*** 12 years total sentence, minus the 7 1/2 years credit for pre-trial custody giving him 4 1/2 years left with the option of parole as early as 2 years (discretionary not automatic). MS ***
BRAMPTON -- One of the "Toronto 18" conspirators was handed a 12-year sentence this morning for his participation in a plot to bomb several key targets in and around the city.
Saad Gaya, 21, showed little reaction as Justice Bruce Durno read out the sentence, but smiled slightly at supporters as he exited the courtroom.
In his decision, Judge Durno acknowledged Mr. Gaya did not play a leading role in the 2006 bomb plot.
"Saad Gaya was not the prime mover in the plan... he took detailed orders," the judge said.
With time served taken into account on a two-for-one basis, and a small amount of extra credit given for Gaya's 14 months in solitary confinement, he has 4-and-a-half years left to serve. Gaya will be eligible for parole after serving one-third of that time.
The Crown, which had been seeking a term of 17 to 18 years, has 30 days to file an appeal.
"We'll review the decision and read it carefully," Crown attorney Croft Michaelson said.
Defence lawyer Paul Slansky, who had been seeking a 10-year sentence, said he did not believe Gaya was given sufficient credit for his time in solitary.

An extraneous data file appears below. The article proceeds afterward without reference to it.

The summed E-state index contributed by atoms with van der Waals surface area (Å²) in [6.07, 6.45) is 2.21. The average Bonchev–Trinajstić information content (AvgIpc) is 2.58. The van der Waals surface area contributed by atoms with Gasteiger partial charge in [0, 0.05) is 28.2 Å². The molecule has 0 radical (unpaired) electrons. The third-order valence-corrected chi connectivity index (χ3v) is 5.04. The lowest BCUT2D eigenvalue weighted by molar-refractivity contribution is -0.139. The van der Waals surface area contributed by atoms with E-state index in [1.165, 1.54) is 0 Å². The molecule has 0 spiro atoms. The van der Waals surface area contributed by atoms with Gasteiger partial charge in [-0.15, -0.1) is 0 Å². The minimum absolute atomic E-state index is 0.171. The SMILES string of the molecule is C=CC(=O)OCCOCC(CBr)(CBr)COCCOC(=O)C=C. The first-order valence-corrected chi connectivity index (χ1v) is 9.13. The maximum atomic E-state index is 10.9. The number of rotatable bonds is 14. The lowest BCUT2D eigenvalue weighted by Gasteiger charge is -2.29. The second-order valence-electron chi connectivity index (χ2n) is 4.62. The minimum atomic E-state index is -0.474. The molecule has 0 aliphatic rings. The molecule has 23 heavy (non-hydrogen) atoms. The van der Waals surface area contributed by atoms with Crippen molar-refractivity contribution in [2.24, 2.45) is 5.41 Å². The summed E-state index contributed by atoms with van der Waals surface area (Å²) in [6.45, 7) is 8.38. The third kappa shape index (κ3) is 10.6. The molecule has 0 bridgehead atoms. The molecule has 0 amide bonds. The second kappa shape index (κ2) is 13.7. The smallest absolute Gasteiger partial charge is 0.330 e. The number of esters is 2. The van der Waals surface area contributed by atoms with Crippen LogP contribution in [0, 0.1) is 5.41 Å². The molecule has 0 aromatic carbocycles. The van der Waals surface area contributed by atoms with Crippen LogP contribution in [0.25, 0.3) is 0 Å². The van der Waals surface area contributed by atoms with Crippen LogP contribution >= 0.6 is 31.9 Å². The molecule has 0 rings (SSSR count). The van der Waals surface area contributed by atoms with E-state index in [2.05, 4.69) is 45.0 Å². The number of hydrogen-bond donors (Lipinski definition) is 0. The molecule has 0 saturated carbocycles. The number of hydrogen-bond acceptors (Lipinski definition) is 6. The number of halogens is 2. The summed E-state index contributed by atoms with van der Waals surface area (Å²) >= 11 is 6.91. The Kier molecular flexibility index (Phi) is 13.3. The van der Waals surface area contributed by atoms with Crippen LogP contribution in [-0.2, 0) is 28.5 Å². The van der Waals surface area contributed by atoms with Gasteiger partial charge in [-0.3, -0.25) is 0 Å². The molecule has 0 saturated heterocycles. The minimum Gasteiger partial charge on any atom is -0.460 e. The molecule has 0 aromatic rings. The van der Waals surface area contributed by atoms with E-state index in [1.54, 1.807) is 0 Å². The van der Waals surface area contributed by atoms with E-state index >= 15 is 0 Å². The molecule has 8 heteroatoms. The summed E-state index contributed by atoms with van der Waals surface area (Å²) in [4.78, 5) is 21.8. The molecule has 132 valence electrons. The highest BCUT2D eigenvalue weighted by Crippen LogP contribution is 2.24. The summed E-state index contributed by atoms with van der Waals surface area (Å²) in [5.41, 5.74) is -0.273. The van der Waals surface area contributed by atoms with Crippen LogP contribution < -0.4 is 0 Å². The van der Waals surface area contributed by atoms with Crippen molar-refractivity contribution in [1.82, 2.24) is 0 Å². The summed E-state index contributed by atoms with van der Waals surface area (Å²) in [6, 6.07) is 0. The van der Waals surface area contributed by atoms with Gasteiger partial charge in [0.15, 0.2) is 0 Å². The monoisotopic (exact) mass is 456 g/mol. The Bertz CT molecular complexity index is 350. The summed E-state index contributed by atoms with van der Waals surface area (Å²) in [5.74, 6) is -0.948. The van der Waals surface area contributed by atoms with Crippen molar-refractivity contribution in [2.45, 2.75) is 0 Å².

"I'm less pleased than I might have been," Mr. Slansky said outside court. Gaya, who was born in Montreal to parents originally from Pakistan, told police after his arrest that the goal of the terrorist plot was to push Canadian troops out of Afghanistan, but said he did not know the bomb targets, which included the Toronto Stock Exchange, a CSIS facility and a military base.
Gaya admitted he tried to rent a house in which the group planned to store bomb-making chemicals, such as ammonium nitrate.
A number of Gaya's friends and family who attended court today declined to comment on the young man's sentence.
Zakaria Amara, the ringleader of the Toronto 18 plot, is to be sentenced this afternoon.